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September 24, 2015

SEA Supports New England Ocean Protections

Anne Broache, communications@sea.edu

SEA Semester

The New England Coral Canyons and Seamounts Area is home to diverse species of corals, such as this colony of bamboo coral observed on Mytilus Seamount by scientists with the NOAA Okeanos Explorer Program. (Photo credit: NOAA)

For the past 45 years, Sea Education Association (SEA) has worked to develop the next generations of ocean stewards, scholars, and leaders. On undergraduate SEA Semester voyages around the globe, we encourage our students not only to study the science under the surface, but also to understand the nuances of historic and cultural relationships between coastal communities and their local waters. 

Safeguarding the health of our oceans for future generations is no simple matter, but we view smart policymaking as a key tool for preserving their rich heritages and regional identities. For example, in our Marine Biodiversity & Conservation program each spring, we have asked our students to devise recommendations for protecting the Sargasso Sea in the North Atlantic Ocean that may inform real-world plans.

Our latest foray into marine policy involves an ongoing debate near our own marine “backyard:” whether to grant permanent, holistic protections to the Cashes Ledge in the Gulf of Maine and the New England Coral Canyons and Seamounts Area along the southern New England coast.

Both areas represent striking examples of what a healthy ocean should look like. They host living seabeds covered in rare and vibrant cold-water corals or thriving kelp forests; schools of iconic New England fish like cod and halibut; and regular visits by a variety of whales, sea birds, sea turtles, sharks, tuna, and swordfish.

A combination of partial fishing restrictions and natural protective features has kept these special places remarkably free from human disturbance to date, but renewed pressures to fish, drill, and mine put these habitats at risk.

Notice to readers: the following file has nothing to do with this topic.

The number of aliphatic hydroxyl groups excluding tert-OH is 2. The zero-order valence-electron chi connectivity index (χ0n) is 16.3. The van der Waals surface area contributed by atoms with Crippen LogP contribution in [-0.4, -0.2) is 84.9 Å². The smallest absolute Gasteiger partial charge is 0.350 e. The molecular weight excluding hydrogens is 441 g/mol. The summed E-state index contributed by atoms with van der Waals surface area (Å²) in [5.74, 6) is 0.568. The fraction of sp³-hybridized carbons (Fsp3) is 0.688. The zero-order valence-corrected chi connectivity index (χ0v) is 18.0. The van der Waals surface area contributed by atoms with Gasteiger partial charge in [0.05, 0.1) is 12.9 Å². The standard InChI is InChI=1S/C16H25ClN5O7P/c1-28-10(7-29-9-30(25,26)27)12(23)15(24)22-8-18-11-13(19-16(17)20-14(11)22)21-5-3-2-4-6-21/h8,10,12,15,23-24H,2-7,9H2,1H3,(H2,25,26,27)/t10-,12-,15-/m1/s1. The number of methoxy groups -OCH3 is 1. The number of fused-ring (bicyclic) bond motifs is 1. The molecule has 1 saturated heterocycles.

In a recent letter, our president, Peg Brandon, declared SEA’s support for the establishment of a Marine National Monument covering these areas. A National Marine Monument is a presidentially-proclaimed type of Marine Protected Area (MPA) that enjoys a variety of special protections, depending on the particular location. Several regions of the Pacific Ocean, including the Marianas Trench, already have this title, but no Atlantic regions in the United States are fully protected from commercial resource extraction. 

Educating Future Ocean Leaders

The complex MPA policymaking process, with its abundance of different stakeholders and opinions, is providing an important learning experience for current SEA Semester students. This contemporary case study adds a new dimension to their coursework on shore and, starting later this month, at sea on our sailing research vessels.

Faculty and students from our early fall classes, The Global Ocean Europe and Sustainability in Polynesian Island Cultures & Ecosystems, recently took a field trip to the New England Aquarium in Boston to attend a public forum on permanent legal protections for the two marine areas. 

SEA faculty member Dr. Mark Long’s Conservation & Management class “is using this issue to dig more deeply into the policy process, and the opportunity to watch it unfold in real time is invaluable,” he said. “The trip to the Aquarium is but one piece of a much larger puzzle that my students working to fit together this semester.”

Supporting A Healthy Ocean

Wild ocean environments like Cashes Ledge and the New England Coral Canyons and Seamounts have long served as living laboratories for scientific discovery and education for our students, educators, and scientists.

Dr. Jeff Schell, a SEA Semester associate professor of oceanography, noted that substantial scientific evidence shows MPAs support the growth of fish populations—not only within their borders but also in surrounding waters.

“This spillover effect is well documented,” Schell said at the recent public forum. “MPAs are recognized worldwide as hot spots of biological diversity that contribute to the overall health, productivity, and resilience of the entire region; and in the long term, stand to support coastal economies and maintain traditional livelihoods that our students come to appreciate and admire.”

Learn more about the efforts underway to protect Cashes Ledge and the New England Coral Canyons and Seamounts Area. 

Categories: News, • Topics: s262  c262  environmental policy • (0) Comments

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